Power vs Potential: How to Evaluate Commander Power Levels

Ross Gloekler
March 24, 2023


Hello everyone! My name is Ross and like many of you I love the Commander format. When I first started playing Magic, my kitchen table decks would always have a leader in them or some powerful creature that I considered the pinnacle of what the deck was trying to do. When I found the format known as EDH at the time, I found a home.

Of course things change with time. Though my love of the format hasn't wavered in all these years, how I view it and how I interact with it has. In my first article here on Flipside I wanted to share with you how I assess the power of decks.


Potential Power

Indeed, the word power in Commander has become something of a joke to many. The phrase “my deck is a 7” is something of a meme at this point, but illustrates the difficulty at defining something across a format as diverse as Commander. In order to tackle this problem, we have to do away with this system as it is assumed. There are no strata, no levels, no clearly defined thing that will tell you everything you need to know because of the variance that comes into play every game.

So let's throw out the idea of power levels and focus on a more flexible definition that is defined by multiple factors. While this method will by no means be perfect, it can more readily be applied across a personal playgroup as well as a LGS meta for Commander. 

The terms I use to define a deck's power, from here on out called potential, are as follows: Speed, Resilience, Redundancy, Synergy, and Opponent(s). I like to think of them like the stat bars you find in video games where they are graphed for comparison.


Gotta Go Faster

 Sol Ring (DMC) 

When I refer to speed, I'm sure a great number of you will recognize cards in this section. Mana Vault, Sol Ring, Arcane Signet, Jeweled Lotus and other early ramp cards that help define the starting, possibly explosive turns of the game are a part of this category. This would immediately mean that a deck has more early turn potential than other decks that don't have these cards. This is true, but only in part.

While these cards can drop 4 mana value Commander turn one, they will more often (outside of Jeweled Lotus) provide for more ramp or value cards that have a one time impact or gain value over the game. The inherent weakness of these cards however is the need to draw them to do anything. Without a chunk of a deck tuned to provide for such an outcome, it becomes less of a contribution to the deck's potential but still a measurable one by players.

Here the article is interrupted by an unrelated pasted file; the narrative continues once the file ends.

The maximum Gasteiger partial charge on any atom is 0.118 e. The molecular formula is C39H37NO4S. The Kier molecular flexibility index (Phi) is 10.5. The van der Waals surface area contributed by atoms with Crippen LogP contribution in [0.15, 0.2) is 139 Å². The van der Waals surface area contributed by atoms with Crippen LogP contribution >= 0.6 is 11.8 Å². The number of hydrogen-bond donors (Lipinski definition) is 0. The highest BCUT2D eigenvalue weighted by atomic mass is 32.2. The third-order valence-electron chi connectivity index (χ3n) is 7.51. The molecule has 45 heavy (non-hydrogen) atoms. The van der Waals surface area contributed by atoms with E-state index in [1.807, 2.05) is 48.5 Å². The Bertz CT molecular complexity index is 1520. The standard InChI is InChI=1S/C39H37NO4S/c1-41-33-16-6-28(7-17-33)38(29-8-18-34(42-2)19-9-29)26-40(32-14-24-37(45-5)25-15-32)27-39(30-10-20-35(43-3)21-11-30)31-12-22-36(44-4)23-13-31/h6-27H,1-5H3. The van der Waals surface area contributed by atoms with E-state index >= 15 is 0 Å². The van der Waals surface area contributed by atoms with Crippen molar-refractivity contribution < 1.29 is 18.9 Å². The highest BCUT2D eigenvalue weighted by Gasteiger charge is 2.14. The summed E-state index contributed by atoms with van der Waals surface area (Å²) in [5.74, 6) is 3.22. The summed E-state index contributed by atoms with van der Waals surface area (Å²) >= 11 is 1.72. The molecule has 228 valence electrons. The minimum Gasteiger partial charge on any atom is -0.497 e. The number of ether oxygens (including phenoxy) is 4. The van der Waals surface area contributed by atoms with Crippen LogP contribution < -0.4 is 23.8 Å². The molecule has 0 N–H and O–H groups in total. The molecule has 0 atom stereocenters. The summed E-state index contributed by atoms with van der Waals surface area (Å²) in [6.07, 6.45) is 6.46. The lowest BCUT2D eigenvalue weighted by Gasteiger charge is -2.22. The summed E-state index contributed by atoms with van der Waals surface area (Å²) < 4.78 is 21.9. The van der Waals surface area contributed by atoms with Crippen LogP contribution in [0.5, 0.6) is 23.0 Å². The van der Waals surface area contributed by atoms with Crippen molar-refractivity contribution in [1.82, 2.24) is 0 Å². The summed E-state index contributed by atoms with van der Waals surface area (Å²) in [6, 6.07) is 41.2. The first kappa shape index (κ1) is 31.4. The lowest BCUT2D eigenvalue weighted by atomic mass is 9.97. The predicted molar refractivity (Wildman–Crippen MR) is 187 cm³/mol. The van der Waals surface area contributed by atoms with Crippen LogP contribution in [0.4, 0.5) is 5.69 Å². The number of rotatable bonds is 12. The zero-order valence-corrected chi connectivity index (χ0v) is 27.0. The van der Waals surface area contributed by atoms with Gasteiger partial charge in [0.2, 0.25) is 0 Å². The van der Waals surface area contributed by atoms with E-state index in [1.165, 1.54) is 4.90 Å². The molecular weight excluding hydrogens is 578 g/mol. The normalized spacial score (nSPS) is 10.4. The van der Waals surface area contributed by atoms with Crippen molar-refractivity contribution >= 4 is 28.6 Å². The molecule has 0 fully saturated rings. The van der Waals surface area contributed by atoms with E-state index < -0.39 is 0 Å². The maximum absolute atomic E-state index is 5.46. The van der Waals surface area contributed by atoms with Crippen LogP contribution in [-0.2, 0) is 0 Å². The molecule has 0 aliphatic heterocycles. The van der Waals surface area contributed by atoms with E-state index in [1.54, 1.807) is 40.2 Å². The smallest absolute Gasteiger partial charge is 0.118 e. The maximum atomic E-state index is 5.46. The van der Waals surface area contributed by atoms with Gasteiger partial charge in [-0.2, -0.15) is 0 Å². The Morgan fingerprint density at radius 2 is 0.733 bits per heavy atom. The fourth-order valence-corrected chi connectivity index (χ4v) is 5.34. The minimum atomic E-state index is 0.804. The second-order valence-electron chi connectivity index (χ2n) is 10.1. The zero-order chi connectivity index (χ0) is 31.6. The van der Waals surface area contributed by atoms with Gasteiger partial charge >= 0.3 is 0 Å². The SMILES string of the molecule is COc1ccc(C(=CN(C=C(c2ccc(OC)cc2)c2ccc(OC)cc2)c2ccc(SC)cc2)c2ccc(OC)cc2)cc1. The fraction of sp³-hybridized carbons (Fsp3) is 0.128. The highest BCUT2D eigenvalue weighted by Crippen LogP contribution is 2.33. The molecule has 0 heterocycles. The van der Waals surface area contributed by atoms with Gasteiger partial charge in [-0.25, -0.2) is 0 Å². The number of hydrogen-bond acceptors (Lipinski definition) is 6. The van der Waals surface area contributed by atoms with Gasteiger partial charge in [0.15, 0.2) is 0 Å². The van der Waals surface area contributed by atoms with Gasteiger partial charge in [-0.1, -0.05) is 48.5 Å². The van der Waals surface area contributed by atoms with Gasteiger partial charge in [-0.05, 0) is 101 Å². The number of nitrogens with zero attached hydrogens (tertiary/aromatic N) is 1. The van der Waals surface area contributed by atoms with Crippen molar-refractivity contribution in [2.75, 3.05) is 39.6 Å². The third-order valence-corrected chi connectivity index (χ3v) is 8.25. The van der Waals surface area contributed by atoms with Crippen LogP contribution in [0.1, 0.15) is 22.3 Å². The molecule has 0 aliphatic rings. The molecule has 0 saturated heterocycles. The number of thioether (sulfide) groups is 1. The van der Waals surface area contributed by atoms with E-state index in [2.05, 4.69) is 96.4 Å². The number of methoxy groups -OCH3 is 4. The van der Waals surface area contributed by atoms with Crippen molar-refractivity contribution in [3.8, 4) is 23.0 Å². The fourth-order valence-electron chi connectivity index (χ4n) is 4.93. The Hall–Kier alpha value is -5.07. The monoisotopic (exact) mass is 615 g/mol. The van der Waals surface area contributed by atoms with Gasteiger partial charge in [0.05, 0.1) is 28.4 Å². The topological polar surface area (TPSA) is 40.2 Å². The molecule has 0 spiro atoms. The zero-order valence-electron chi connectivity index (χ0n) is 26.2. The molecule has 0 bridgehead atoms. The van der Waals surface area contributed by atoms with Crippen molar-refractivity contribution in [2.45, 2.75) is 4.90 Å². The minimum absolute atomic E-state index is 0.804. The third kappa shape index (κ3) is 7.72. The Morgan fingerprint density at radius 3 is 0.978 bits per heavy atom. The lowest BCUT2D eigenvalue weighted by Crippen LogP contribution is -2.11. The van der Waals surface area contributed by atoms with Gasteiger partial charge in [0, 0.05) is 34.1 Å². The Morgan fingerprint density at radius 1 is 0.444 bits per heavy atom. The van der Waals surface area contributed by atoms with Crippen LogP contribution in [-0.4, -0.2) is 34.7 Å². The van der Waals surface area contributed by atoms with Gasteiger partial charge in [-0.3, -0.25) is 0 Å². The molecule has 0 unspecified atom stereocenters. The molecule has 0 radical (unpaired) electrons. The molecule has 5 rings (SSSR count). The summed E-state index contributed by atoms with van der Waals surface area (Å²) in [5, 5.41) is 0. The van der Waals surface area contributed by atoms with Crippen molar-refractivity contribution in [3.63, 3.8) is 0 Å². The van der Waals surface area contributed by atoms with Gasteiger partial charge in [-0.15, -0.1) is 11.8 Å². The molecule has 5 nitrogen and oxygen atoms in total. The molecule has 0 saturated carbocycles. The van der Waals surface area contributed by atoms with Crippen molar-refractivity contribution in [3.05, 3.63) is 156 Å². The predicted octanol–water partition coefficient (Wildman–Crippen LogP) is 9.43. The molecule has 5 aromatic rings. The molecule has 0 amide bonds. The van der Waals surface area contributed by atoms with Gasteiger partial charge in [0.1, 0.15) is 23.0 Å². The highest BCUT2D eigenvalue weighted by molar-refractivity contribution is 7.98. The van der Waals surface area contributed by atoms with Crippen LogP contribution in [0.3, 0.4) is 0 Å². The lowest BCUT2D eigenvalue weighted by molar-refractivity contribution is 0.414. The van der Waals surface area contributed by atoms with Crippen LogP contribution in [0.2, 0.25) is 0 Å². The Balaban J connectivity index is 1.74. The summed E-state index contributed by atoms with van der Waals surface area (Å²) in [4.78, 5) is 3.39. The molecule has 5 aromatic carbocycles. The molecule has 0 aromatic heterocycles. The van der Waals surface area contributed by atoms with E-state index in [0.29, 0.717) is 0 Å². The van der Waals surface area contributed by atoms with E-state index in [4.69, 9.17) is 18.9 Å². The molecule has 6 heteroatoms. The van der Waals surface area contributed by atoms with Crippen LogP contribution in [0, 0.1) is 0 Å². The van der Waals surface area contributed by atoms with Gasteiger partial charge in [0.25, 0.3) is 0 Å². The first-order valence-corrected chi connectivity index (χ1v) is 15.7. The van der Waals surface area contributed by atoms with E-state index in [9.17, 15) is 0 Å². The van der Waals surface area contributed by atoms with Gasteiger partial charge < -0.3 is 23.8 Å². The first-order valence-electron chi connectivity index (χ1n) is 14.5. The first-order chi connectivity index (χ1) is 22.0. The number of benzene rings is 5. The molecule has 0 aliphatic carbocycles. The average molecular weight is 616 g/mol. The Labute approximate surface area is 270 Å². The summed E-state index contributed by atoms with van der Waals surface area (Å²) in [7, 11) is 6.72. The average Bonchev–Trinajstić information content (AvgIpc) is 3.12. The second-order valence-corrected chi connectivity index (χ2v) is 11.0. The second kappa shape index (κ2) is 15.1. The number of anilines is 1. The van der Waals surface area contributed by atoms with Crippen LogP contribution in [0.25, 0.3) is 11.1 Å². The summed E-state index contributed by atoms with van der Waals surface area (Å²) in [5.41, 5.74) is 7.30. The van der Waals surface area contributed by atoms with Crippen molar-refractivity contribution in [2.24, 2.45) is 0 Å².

Unbreakable Resilience

Even if a deck goes off and runs around the table for a turn or two, the opponent may run out of gas to sustain that kind of start. This is where recovering, gathering, and drawing more resources comes into play.

Having a powerful deck doesn't do anything if your opponents break everything down before you get a chance to do something, and they should and will try. While things like countermagic work wonders at stopping others from interacting with your cards, the ability to recur your resources or protect them from destruction gains you advantages over time, especially if you depend on specific pieces that get your strategy going.


Different colors do this via different means, but each color does have access to some recursion and/or protection. Classics like Sun Titan, Heroic Intervention, and Boros Charm make regular appearances in many decks with their colors. More obscure cards like Withering Boon can be at home in the right deck and meta.

Again though, we have the caveat that these cards need to be drawn out of a 100 card deck. Card draw exists in Commander in droves, but there is something that can help all this along that needs consideration.


Redundancy To Do It Again

When considering the power of a deck, it is important to analyze how much you or your opponent might have to go through to break down a player's strategy after the deck gets on a roll or while setting up.